Student recruitment: top trends from other sectors to fit the FE budget

  By UNIT-e   - Wednesday 02 May 2018

With competition to attract students now tougher than ever, the challenge for many colleges is how to differentiate themselves. So, what can the FE sector learn from the commercial world when it comes to marketing and attracting students? How can college marketing teams incorporate ideas from fast-moving consumer goods (FMCG), higher education and retail into their campaigns to boost recruitment? 

When is a student not a student? 

In FE there is often little to choose between your college and the one down the road when you consider that course content, teaching practice and facilities are broadly similar. This lack of differentiation is an issue familiar to the world of FMCG products and consumer durables. Joe Chetcuti says, "students are learners not consumers. However, when they are not your student yet, they are consumers. They are consumers because they have a choice. And if they have a choice; they may not choose you.” 

So, how do you make them choose you? 

  • Be relevant: embrace technology and reach them on their own platforms; go where your students go by using the most relevant channel with the most appropriate creative and message. By reaching them in their most familiar space, you’re setting the scene that your college focuses on the individual, keeping as many students as possible on the track to completing, achieving and leaving with a positive experience of your college. 

  • Have a sense of place: destination marketing thrives on place. Define what makes your college stand out from the others and harness the powerful bond between people and place. Is it the lure of the big city vs. small town accessibility vs. countryside freedoms? Is it the excellent links with the local university? Or is it the social scene, the sporting facilities or the great links to employers in the area? But don’t forget to focus on the now as well as the next – how does it feel to be a student at your college? That is at the forefront of your prospective students’ minds. It’s not always about the destination, make sure you promote the journey too.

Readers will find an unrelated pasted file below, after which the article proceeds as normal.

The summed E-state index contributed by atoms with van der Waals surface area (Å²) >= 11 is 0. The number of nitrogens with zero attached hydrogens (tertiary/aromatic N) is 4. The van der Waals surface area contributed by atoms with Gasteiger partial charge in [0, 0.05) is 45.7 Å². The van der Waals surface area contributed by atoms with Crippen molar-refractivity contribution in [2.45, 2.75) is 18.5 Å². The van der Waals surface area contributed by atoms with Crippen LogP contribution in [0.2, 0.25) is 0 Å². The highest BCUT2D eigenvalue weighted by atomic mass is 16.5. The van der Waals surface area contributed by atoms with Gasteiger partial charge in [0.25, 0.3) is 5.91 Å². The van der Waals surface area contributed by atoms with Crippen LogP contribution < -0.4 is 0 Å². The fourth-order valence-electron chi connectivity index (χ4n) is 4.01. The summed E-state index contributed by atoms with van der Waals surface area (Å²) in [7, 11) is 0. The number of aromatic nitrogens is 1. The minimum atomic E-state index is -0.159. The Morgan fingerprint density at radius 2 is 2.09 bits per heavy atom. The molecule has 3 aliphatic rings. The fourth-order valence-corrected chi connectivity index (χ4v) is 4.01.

• Collaboration is the key: who do teenagers listen to most? Most parents would agree it’s not them. It’s their friends. Yes, your students are your biggest marketing asset. By influencing the influencers your college can use these mouth pieces as your marketing channel and you’ve got a direct line to your audience. Engage with them to discover ideas that they think could be used to recruit your next intake. But focus on the now as well as the next. They chose your college for a reason so find out what that was and build on this message. Five-star reviews go a long way; just look at the success of TripAdvisor… 

  • Be strategic: by setting key objectives and campaign parameters at board level, you can be sure you’re delivering and measuring agreed activity in accordance with the plan from the outset. But make sure you don’t measure everything. Be clever and agile and only measure what is relevant and will have an impact. Money is not always the limiter. The more concentrated focus of a campaign, the greater the outcomes. As Cailean Carvalho added, “marketing and data are the new power couple. Audit: keep, develop, delete.” 

  • Differentiate, differentiate, differentiate: don’t keep doing the same thing as every other college in the area, and don’t keep doing the same thing as you have always done. Students are very commercially aware; they know when they are being marketed and sold to and will turn off at that point. This is where careful use of influencer marketing and collaboration can save the day. Marketing to students is no longer about telling them what you do. It’s now about how your college presents itself and how your interactions make prospective students feel. 

Working out what works 

Most colleges will be doing an element of this to a greater or lesser extent, it’s now about reviewing what is working, canning what is not and assessing the wide, open future of your college’s marketing plans… I’ll see you all over on snapchat with a floral head-dress, and leave the last word to Joe Chetcuti, “stand up for something and do it differently to the competition. Do this consistently over time with signature activity and in an authentic way to build your brand an unassailable competitive advantage.” 

Thanks to Joe Chetcuti and Cailean Carvalho for their contribution to this topic at the UNIT-e National Conference.